Automotive problems these days can be solved by reviewing recorded codes generated by a car’s computer. Mechanics can download these recorded events for diagnostic purposes. This system can’t diagnose every problem, but it has certainly simplified the identification and treatment of some of the most elusive and sporadic automotive misbehaviors.
Today’s cars may be complicated, but for complexity they can’t hold a candle to that little pump in your chest, the human heart. That simple “thump-thump” (or “lub dub” if you want to get technical) is the result of an intricate and sophisticated interaction of chemical, electrical, and mechanical processes, any of which could potentially cause malfunctions. Fortunately, like a car, the heart produces a variety of well understood electrical signals indicative of its operation. Unlike a car, however, the heart has no built-in recording equipment, but doctors have figured out how to provide that capability, and that’s where Eagan, Minnesota-based Braemar Inc. can help.
Braemar manufactures, both under its own name and as an original equipment manufacturer (OEM) for other companies, a variety of heart monitoring devices: digital Holter monitors, wireless event recorders, looping memory programmable monitors, and more. These devices use electrodes attached to the patient’s body to pick up impulses generated by the heart. The devices record these impulses while the patient goes about his or her daily activities and upload the recorded information to centralized medical systems at regular intervals.
There, the data is analyzed so that specialists can identify problems that may have shown themselves for mere seconds at a time over a period of days or even weeks.
An Evolution of Products
Braemar, which is now a subsidiary of Pennsylvania-based BioTelemetry Inc., has seen—and contributed to—a great deal of change in its 30-plus years. Early versions of Braemar’s products were large and, by today’s standards, extremely crude. At first they recorded data on magnetic tape. From there, the products evolved to smaller, more sophisticated analog and then digital devices, both of which are part of the current product line.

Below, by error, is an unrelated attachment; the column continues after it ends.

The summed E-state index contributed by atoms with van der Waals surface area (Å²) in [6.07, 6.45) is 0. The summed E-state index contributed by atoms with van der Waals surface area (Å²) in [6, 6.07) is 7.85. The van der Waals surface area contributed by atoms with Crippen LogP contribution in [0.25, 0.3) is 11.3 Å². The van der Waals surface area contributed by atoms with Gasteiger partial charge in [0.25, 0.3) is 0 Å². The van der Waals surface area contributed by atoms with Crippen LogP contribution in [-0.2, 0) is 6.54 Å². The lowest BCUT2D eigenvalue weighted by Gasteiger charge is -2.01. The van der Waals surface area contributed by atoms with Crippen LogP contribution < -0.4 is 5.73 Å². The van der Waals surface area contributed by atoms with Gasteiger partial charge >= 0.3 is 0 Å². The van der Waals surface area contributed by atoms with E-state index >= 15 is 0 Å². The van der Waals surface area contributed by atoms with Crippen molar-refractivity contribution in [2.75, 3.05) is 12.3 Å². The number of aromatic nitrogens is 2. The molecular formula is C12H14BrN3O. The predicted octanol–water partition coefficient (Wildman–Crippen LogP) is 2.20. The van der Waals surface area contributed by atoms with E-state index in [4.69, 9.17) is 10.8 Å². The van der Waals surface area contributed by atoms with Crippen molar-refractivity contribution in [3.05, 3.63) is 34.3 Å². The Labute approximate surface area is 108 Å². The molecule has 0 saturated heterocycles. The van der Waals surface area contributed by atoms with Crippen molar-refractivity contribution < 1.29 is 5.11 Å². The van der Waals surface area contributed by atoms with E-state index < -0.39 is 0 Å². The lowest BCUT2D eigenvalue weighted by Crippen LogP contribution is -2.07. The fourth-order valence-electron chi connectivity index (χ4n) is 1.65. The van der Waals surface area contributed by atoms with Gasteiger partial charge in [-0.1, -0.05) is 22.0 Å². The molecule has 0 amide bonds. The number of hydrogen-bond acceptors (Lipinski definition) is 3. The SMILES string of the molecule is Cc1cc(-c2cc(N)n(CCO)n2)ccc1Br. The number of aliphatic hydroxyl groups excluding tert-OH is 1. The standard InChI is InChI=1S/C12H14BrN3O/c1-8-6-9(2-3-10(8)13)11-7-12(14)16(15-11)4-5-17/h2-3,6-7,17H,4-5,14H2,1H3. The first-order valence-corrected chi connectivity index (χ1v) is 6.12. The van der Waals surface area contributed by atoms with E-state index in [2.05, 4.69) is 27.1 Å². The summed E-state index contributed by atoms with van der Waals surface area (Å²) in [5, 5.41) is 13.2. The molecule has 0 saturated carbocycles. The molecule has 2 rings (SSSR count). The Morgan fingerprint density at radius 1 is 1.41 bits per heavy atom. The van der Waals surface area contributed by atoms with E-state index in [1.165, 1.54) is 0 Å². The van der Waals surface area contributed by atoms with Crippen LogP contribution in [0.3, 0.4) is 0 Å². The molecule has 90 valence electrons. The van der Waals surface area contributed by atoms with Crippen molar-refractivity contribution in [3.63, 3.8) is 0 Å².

|At A Glance|
Today’s devices can be smaller than a cell phone, can record up to seven days of data in chip-based memory, and can run for up to a week without a battery change or recharge. Products vary widely in style and capabilities, from a basic model with no external display to others with sophisticated LCD screens displaying multi-level drop-down menus.
“It all depends on what the user wants,” said Gary Swenson, senior mechanical engineer at Braemar. “We design and sell monitors, under our own name, directly to doctors. A lot of [the monitors] are customized to a specific practitioner’s requirements. We also design OEM devices for companies that sell into cardiovascular centers and for drug testing. In FDA-mandated drug testing, the devices could be used to determine whether a drug causes irregularities in heart function.”
More Than a Dozen Models Now Available
A large number of factors affect the design of Braemar’s product lines, which include analog and digital Holter monitors and cardiac event monitors. Within each line there are several models. Different devices use varying numbers of leads—from one to a dozen—to pick up signals from electrodes attached to the patient’s body. The monitors themselves can ride in holsters or clip onto belts. Some of the company’s newest products now incorporate Bluetooth or other wireless technologies. And, of course, any change to the insides of the device influence its configuration as well.